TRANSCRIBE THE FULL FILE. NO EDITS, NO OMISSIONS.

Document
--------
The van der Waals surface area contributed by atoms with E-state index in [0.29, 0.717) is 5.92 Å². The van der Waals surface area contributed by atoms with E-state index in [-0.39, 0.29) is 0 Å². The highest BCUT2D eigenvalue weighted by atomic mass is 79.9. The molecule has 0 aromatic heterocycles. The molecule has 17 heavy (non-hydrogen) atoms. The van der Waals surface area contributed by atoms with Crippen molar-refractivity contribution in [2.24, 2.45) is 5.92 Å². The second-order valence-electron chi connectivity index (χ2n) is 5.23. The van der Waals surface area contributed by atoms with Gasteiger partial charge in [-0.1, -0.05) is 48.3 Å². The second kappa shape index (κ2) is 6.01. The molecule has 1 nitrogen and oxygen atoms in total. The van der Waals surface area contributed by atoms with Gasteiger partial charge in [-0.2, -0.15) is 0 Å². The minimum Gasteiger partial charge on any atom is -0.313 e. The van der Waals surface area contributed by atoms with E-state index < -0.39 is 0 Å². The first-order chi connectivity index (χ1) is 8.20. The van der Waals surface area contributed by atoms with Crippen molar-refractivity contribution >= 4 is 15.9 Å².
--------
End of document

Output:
The van der Waals surface area contributed by atoms with E-state index in [0.29, 0.717) is 5.92 Å². The van der Waals surface area contributed by atoms with E-state index in [-0.39, 0.29) is 0 Å². The highest BCUT2D eigenvalue weighted by atomic mass is 79.9. The molecule has 0 aromatic heterocycles. The molecule has 17 heavy (non-hydrogen) atoms. The van der Waals surface area contributed by atoms with Crippen molar-refractivity contribution in [2.24, 2.45) is 5.92 Å². The second-order valence-electron chi connectivity index (χ2n) is 5.23. The van der Waals surface area contributed by atoms with Gasteiger partial charge in [-0.1, -0.05) is 48.3 Å². The second kappa shape index (κ2) is 6.01. The molecule has 1 nitrogen and oxygen atoms in total. The van der Waals surface area contributed by atoms with Gasteiger partial charge in [-0.2, -0.15) is 0 Å². The minimum Gasteiger partial charge on any atom is -0.313 e. The van der Waals surface area contributed by atoms with E-state index < -0.39 is 0 Å². The first-order chi connectivity index (χ1) is 8.20. The van der Waals surface area contributed by atoms with Crippen molar-refractivity contribution >= 4 is 15.9 Å².